It’s lunch time in a middle school in California. At one of the many lunch tables, a group of girls are talking about an upcoming field trip while finishing up their sandwiches and salads. Amidst the field trip discussion, one of the girls exclaims to another “You are so lucky. You can eat a whole sandwich by yourself and not get fat. You are lucky to be so thin.”

She then almost hesitantly tells her friend “Everyone keeps saying I am so fat. At home they always keep telling me to stop eating. I cannot help it you know. I feel hungry. I wish I could eat like you and still be thin. “

The girl eating the sandwich understands her friends dilemma. She keeps her half eaten sandwich back in the bag almost as a respect to her friend. She is still more hungry though. Back home, she tells her mom about the conversation at lunch.

After thinking for a while, the mom tells her daughter to do two things. One, to make a deal with her friend that for the remainder of the school year they will pick their choice of healthy ingredients for a salad or a sandwich for the school next day. They will plan their lunch, make it perhaps and eat it together everyday.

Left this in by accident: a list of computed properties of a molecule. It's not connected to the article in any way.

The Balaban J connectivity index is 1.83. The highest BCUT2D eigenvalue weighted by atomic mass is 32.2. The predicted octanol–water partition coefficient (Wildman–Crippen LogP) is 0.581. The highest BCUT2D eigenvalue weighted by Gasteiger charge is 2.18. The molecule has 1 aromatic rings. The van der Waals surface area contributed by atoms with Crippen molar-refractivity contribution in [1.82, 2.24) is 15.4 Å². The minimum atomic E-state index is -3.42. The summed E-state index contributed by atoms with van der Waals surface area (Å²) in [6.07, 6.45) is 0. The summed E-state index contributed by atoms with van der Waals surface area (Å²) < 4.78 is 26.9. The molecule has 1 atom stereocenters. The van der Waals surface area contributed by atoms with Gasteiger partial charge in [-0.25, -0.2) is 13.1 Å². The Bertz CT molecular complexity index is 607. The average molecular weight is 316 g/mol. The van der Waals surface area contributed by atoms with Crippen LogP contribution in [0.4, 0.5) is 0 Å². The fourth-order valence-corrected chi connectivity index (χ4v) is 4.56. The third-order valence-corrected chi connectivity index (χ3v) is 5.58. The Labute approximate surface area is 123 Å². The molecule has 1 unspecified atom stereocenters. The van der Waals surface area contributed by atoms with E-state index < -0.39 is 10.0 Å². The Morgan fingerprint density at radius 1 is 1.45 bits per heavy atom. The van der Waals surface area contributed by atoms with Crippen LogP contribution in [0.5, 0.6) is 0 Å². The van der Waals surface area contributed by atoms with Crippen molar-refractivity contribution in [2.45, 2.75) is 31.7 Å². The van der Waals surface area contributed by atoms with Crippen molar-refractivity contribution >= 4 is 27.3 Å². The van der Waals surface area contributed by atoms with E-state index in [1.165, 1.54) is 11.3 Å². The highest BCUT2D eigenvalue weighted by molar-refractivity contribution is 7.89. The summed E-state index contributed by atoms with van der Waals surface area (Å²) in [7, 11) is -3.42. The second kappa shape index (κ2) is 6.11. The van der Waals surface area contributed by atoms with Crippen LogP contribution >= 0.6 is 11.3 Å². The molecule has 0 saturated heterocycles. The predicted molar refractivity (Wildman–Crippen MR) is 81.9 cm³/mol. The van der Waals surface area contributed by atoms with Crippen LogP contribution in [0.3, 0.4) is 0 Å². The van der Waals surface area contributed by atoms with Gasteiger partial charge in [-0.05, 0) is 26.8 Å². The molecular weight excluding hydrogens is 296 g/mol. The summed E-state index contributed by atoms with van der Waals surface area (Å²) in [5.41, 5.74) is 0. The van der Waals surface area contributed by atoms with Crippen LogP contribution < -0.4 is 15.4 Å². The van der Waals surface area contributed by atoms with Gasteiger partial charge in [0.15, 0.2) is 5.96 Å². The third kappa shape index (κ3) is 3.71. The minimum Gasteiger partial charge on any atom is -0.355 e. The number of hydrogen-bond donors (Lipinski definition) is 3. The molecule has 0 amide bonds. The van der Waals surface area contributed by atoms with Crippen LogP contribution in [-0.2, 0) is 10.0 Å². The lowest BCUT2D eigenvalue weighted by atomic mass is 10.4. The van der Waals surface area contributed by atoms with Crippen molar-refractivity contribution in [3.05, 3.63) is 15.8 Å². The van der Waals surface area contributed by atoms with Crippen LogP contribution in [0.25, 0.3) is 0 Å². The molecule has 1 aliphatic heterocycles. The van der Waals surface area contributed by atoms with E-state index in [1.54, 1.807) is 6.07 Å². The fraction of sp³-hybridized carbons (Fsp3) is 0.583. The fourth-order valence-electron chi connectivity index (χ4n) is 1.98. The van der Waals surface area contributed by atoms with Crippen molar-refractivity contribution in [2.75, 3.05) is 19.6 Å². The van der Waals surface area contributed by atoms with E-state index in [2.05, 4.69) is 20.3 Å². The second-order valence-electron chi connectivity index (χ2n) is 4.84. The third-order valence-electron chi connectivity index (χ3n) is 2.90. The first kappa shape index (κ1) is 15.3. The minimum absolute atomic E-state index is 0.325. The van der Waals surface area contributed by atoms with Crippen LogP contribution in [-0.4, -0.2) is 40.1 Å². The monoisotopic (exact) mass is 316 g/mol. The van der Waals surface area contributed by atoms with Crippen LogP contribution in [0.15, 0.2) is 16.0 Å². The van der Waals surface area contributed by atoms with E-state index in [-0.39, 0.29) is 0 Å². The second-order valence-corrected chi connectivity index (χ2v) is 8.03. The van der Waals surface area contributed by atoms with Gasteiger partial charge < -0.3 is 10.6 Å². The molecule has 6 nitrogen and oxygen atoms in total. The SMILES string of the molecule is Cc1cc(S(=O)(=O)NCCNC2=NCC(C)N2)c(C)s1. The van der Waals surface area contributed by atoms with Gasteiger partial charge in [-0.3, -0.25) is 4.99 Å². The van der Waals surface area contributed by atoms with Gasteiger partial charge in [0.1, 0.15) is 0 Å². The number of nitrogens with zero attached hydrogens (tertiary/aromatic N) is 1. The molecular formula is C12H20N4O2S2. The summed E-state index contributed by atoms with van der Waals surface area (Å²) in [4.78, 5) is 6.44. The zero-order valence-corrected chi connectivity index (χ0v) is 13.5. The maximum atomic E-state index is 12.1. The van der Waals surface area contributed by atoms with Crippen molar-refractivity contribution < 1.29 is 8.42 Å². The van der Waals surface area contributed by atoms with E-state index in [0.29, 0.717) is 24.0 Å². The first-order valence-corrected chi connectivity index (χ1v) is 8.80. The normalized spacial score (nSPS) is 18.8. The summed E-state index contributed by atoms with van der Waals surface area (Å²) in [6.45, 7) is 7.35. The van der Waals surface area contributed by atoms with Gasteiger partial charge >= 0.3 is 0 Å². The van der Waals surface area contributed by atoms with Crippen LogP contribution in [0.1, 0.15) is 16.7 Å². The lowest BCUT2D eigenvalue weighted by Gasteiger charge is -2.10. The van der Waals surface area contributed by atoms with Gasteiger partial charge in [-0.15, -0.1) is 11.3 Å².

Two, they would take a brisk walk on the school tracks everyday after lunch.

Will this help? Yes, to whatever extent it can. It will do one thing for sure, bring in more ownership from kids about what they choose to eat.

This is not an unusual, unheard  story. Childhood obesity is on the rise. But keeping our kids on diet is not the answer. Instead have them eat healthy and burn those calories. Ask them to run a mile, play a sport, mow the lawn, walk the dog, swim a lap or do chores around the house. All of which will help. Help them to make smart choices. Encourage them to help other’s make smart choices. Talk to them to feel good about themselves.